Journal of Marketing Behavior > Vol 2 > Issue 2–3

Kind and Wicked Experience in Marketing Management

Robin M. Hogarth, Universitat Pompeu Fabra, Spain, robin.hogarth@upf.edu. Emre Soyer, Ozyegin University, Turkey, emre.soyer@ozyegin.edu.tr
 
Suggested Citation
Robin M. Hogarth and Emre Soyer (2016), "Kind and Wicked Experience in Marketing Management", Journal of Marketing Behavior: Vol. 2: No. 2–3, pp 81-99. http://dx.doi.org/10.1561/107.00000031

Published: 29 Dec 2016
© 2016 R. M. Hogarth and E. Soyer
 
Subjects
 
Keywords
LearningWicked environmentsJudgment biasExperienceTwo-settings frameworkBehavioral decision making
 

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In this article:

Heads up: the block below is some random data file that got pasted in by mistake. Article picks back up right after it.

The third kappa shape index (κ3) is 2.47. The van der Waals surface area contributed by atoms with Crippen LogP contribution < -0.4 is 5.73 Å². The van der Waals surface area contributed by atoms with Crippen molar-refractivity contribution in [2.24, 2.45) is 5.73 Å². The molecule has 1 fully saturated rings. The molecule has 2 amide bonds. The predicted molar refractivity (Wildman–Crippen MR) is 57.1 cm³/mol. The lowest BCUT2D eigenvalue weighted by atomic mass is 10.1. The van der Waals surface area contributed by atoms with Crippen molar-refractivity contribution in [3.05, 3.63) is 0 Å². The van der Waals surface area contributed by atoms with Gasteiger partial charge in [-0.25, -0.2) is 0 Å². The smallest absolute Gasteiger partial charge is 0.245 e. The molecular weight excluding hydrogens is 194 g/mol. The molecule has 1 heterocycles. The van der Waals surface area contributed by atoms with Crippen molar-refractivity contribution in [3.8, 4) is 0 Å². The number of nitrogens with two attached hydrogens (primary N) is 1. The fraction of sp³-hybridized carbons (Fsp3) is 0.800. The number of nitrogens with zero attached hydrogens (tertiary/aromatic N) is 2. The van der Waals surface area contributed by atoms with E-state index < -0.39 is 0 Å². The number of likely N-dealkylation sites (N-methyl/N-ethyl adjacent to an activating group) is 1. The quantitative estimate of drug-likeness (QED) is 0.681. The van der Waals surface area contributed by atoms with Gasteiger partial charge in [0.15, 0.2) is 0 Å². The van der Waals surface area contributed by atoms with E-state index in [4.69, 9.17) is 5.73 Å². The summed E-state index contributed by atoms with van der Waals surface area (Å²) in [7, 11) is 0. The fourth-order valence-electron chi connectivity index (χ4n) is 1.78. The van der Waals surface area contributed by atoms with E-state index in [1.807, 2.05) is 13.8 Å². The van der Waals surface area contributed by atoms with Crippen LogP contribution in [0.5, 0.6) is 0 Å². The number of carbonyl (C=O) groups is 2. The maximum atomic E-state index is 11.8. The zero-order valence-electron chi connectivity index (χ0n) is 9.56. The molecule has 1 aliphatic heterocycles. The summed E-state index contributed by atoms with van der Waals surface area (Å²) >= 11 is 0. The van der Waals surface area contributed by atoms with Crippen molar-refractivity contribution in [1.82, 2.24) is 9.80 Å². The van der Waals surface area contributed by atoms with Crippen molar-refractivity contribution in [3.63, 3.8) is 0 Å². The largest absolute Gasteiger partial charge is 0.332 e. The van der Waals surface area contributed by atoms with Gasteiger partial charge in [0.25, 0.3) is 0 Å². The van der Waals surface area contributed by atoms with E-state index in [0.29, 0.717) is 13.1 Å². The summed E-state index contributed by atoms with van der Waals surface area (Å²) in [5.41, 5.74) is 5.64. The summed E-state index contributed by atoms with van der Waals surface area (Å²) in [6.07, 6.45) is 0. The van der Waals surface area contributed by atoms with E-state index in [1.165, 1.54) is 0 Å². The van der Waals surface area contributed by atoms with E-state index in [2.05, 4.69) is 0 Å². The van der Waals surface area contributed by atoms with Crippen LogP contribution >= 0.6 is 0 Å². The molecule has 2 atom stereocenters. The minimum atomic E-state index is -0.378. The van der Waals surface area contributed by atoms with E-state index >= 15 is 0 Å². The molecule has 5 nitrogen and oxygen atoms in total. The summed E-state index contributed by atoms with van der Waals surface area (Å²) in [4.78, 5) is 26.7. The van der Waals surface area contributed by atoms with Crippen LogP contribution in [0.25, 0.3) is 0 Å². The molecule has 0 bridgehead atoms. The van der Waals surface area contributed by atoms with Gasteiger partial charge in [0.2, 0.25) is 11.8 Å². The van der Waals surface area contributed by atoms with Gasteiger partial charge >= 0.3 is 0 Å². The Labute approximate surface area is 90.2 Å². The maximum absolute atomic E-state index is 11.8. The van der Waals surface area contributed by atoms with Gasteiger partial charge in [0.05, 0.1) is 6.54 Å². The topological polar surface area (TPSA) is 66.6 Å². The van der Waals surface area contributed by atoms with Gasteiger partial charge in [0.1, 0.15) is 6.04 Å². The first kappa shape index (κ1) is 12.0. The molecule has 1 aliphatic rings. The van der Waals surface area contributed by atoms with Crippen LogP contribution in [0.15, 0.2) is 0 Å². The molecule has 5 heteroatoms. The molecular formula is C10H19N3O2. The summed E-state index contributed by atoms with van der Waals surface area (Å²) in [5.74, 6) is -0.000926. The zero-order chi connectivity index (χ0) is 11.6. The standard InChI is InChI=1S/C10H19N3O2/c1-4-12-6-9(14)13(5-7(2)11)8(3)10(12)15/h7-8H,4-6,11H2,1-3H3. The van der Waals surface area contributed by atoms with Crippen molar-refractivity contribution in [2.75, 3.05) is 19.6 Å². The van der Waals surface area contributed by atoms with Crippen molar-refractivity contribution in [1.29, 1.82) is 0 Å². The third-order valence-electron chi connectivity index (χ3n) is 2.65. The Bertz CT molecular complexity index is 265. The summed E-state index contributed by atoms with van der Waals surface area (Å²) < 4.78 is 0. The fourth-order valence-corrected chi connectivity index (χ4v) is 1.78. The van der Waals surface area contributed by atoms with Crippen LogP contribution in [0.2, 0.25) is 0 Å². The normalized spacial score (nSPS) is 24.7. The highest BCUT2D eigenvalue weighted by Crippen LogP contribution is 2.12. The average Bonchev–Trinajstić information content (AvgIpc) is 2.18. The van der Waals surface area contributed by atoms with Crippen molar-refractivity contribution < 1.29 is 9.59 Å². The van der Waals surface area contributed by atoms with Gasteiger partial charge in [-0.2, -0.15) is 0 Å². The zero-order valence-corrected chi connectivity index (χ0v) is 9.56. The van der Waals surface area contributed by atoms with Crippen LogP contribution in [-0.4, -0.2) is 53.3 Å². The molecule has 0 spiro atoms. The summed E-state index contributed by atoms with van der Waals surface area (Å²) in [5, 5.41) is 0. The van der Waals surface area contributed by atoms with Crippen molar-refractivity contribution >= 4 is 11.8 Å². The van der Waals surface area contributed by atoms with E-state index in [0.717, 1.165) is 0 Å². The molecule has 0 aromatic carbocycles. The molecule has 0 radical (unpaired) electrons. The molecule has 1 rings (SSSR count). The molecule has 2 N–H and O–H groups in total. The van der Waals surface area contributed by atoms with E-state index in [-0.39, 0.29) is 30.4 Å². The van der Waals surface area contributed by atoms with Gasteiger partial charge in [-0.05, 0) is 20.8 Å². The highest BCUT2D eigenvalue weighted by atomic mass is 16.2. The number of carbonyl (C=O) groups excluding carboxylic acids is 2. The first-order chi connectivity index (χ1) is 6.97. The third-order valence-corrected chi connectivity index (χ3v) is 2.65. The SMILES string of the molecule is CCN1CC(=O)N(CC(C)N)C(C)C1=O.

Characterizing Experience
On Learning From Experience
Kind and Wicked Learning Environments
Some Implications for Marketing Management
Concluding Remarks
References

Abstract

Our society venerates experience. It feels right to trust our own experience and that of others. But experience also has adverse effects. Much learning is tacit in nature and, because people are typically unaware and uncritical of the conditions in which this takes place, experience can lead to false beliefs and subsequent actions can reinforce biases. We adopt a two-settings framework in which experience is conceptualized as being acquired in one setting (learning) and then applied in another (target). When information in the two-settings match, the learning environment is kind. Wicked environments are characterized by mismatches and we specify several different types. We note that many inferential errors occur because people implicitly assume informational matches between the two settings. In addition to its explanatory value, the two-settings framework has normative implications. We illustrate these by considering some of the decision-making challenges faced by marketing managers.

DOI:10.1561/107.00000031

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